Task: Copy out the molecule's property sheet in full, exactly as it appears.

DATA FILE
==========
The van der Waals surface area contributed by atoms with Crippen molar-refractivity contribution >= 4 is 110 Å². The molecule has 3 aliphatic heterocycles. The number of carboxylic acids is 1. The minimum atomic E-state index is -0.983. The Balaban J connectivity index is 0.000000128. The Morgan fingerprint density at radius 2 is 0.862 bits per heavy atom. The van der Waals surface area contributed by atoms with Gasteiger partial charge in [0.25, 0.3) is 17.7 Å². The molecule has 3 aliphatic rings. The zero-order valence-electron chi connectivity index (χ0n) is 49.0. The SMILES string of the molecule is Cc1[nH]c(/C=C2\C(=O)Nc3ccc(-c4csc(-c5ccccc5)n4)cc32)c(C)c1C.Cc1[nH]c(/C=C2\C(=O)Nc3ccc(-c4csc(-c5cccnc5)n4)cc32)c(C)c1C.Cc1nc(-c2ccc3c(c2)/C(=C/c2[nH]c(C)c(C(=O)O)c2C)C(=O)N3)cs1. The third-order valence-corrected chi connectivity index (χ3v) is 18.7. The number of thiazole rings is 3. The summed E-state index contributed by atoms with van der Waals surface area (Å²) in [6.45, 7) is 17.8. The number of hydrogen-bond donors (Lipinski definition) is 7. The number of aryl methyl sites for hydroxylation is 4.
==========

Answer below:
The van der Waals surface area contributed by atoms with Crippen molar-refractivity contribution >= 4 is 110 Å². The molecule has 3 aliphatic heterocycles. The number of carboxylic acids is 1. The minimum atomic E-state index is -0.983. The Balaban J connectivity index is 0.000000128. The Morgan fingerprint density at radius 2 is 0.862 bits per heavy atom. The van der Waals surface area contributed by atoms with Gasteiger partial charge in [0.25, 0.3) is 17.7 Å². The molecule has 3 aliphatic rings. The zero-order valence-electron chi connectivity index (χ0n) is 49.0. The SMILES string of the molecule is Cc1[nH]c(/C=C2\C(=O)Nc3ccc(-c4csc(-c5ccccc5)n4)cc32)c(C)c1C.Cc1[nH]c(/C=C2\C(=O)Nc3ccc(-c4csc(-c5cccnc5)n4)cc32)c(C)c1C.Cc1nc(-c2ccc3c(c2)/C(=C/c2[nH]c(C)c(C(=O)O)c2C)C(=O)N3)cs1. The third-order valence-corrected chi connectivity index (χ3v) is 18.7. The number of thiazole rings is 3. The summed E-state index contributed by atoms with van der Waals surface area (Å²) in [6.45, 7) is 17.8. The number of hydrogen-bond donors (Lipinski definition) is 7. The number of aryl methyl sites for hydroxylation is 4.